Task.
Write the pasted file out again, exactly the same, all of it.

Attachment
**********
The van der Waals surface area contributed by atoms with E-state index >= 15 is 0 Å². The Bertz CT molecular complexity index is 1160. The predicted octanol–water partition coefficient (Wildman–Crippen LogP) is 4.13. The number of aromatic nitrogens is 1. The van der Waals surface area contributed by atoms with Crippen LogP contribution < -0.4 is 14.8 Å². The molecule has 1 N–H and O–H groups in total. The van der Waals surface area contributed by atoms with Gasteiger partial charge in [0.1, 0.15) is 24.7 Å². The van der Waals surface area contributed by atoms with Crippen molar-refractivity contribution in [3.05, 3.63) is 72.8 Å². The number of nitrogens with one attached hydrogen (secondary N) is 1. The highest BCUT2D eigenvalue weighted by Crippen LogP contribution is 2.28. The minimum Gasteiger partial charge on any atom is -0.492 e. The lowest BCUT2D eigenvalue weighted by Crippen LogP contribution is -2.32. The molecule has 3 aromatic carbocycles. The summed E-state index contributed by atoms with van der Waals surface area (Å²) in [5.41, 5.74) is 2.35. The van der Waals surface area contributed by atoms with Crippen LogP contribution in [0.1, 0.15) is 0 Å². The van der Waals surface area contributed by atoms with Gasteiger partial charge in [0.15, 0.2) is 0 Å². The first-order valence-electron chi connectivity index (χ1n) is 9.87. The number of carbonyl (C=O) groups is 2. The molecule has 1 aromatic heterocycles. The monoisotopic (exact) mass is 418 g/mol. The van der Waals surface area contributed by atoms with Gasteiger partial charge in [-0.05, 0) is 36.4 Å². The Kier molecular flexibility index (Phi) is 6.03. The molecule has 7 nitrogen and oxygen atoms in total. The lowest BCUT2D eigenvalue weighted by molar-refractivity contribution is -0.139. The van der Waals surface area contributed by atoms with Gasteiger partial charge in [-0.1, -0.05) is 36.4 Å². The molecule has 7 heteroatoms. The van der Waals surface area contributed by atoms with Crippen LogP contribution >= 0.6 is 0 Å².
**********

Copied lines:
The van der Waals surface area contributed by atoms with E-state index >= 15 is 0 Å². The Bertz CT molecular complexity index is 1160. The predicted octanol–water partition coefficient (Wildman–Crippen LogP) is 4.13. The number of aromatic nitrogens is 1. The van der Waals surface area contributed by atoms with Crippen LogP contribution < -0.4 is 14.8 Å². The molecule has 1 N–H and O–H groups in total. The van der Waals surface area contributed by atoms with Gasteiger partial charge in [0.1, 0.15) is 24.7 Å². The van der Waals surface area contributed by atoms with Crippen molar-refractivity contribution in [3.05, 3.63) is 72.8 Å². The number of nitrogens with one attached hydrogen (secondary N) is 1. The highest BCUT2D eigenvalue weighted by Crippen LogP contribution is 2.28. The minimum Gasteiger partial charge on any atom is -0.492 e. The lowest BCUT2D eigenvalue weighted by Crippen LogP contribution is -2.32. The molecule has 3 aromatic carbocycles. The summed E-state index contributed by atoms with van der Waals surface area (Å²) in [5.41, 5.74) is 2.35. The van der Waals surface area contributed by atoms with Crippen LogP contribution in [0.1, 0.15) is 0 Å². The van der Waals surface area contributed by atoms with Gasteiger partial charge in [0.15, 0.2) is 0 Å². The first-order valence-electron chi connectivity index (χ1n) is 9.87. The number of carbonyl (C=O) groups is 2. The molecule has 1 aromatic heterocycles. The monoisotopic (exact) mass is 418 g/mol. The van der Waals surface area contributed by atoms with Gasteiger partial charge in [-0.05, 0) is 36.4 Å². The Kier molecular flexibility index (Phi) is 6.03. The molecule has 7 nitrogen and oxygen atoms in total. The lowest BCUT2D eigenvalue weighted by molar-refractivity contribution is -0.139. The van der Waals surface area contributed by atoms with Gasteiger partial charge in [-0.1, -0.05) is 36.4 Å². The molecule has 7 heteroatoms. The van der Waals surface area contributed by atoms with Crippen LogP contribution >= 0.6 is 0 Å².